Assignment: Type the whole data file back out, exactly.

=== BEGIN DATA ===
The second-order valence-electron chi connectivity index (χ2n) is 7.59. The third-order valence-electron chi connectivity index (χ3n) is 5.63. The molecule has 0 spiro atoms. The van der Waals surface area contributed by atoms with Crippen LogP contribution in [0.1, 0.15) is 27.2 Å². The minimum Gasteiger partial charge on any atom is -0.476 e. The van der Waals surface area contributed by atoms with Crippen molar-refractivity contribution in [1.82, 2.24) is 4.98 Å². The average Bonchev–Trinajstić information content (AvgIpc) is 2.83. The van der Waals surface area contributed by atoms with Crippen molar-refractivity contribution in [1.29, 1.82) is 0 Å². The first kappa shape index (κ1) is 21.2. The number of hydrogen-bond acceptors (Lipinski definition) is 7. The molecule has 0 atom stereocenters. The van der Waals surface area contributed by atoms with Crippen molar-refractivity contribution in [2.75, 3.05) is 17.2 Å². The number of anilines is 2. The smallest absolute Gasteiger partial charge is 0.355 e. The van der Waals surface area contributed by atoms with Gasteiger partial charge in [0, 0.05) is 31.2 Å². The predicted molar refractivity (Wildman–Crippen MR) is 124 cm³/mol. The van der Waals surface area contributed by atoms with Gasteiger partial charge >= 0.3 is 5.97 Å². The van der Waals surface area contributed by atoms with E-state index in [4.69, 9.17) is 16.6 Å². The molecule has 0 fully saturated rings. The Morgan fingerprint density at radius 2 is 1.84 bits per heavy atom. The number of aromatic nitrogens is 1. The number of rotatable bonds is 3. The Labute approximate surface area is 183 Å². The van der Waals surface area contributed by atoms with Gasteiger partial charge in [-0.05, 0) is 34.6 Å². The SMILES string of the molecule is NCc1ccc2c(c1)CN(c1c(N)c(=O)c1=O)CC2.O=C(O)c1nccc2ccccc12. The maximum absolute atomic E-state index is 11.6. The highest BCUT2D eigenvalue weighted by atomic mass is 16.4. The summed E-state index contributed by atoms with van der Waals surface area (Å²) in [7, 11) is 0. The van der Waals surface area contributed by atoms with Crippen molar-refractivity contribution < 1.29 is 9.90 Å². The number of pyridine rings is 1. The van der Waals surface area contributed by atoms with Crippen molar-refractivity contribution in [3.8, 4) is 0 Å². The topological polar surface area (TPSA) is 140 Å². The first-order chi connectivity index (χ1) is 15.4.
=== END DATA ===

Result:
The second-order valence-electron chi connectivity index (χ2n) is 7.59. The third-order valence-electron chi connectivity index (χ3n) is 5.63. The molecule has 0 spiro atoms. The van der Waals surface area contributed by atoms with Crippen LogP contribution in [0.1, 0.15) is 27.2 Å². The minimum Gasteiger partial charge on any atom is -0.476 e. The van der Waals surface area contributed by atoms with Crippen molar-refractivity contribution in [1.82, 2.24) is 4.98 Å². The average Bonchev–Trinajstić information content (AvgIpc) is 2.83. The van der Waals surface area contributed by atoms with Crippen molar-refractivity contribution in [1.29, 1.82) is 0 Å². The first kappa shape index (κ1) is 21.2. The number of hydrogen-bond acceptors (Lipinski definition) is 7. The molecule has 0 atom stereocenters. The van der Waals surface area contributed by atoms with Crippen molar-refractivity contribution in [2.75, 3.05) is 17.2 Å². The number of anilines is 2. The smallest absolute Gasteiger partial charge is 0.355 e. The van der Waals surface area contributed by atoms with Gasteiger partial charge in [0, 0.05) is 31.2 Å². The predicted molar refractivity (Wildman–Crippen MR) is 124 cm³/mol. The van der Waals surface area contributed by atoms with Gasteiger partial charge >= 0.3 is 5.97 Å². The van der Waals surface area contributed by atoms with E-state index in [4.69, 9.17) is 16.6 Å². The molecule has 0 fully saturated rings. The Morgan fingerprint density at radius 2 is 1.84 bits per heavy atom. The number of aromatic nitrogens is 1. The number of rotatable bonds is 3. The Labute approximate surface area is 183 Å². The van der Waals surface area contributed by atoms with Gasteiger partial charge in [-0.05, 0) is 34.6 Å². The SMILES string of the molecule is NCc1ccc2c(c1)CN(c1c(N)c(=O)c1=O)CC2.O=C(O)c1nccc2ccccc12. The maximum absolute atomic E-state index is 11.6. The highest BCUT2D eigenvalue weighted by atomic mass is 16.4. The summed E-state index contributed by atoms with van der Waals surface area (Å²) in [7, 11) is 0. The van der Waals surface area contributed by atoms with Crippen molar-refractivity contribution < 1.29 is 9.90 Å². The number of pyridine rings is 1. The van der Waals surface area contributed by atoms with Crippen molar-refractivity contribution in [3.8, 4) is 0 Å². The topological polar surface area (TPSA) is 140 Å². The first-order chi connectivity index (χ1) is 15.4.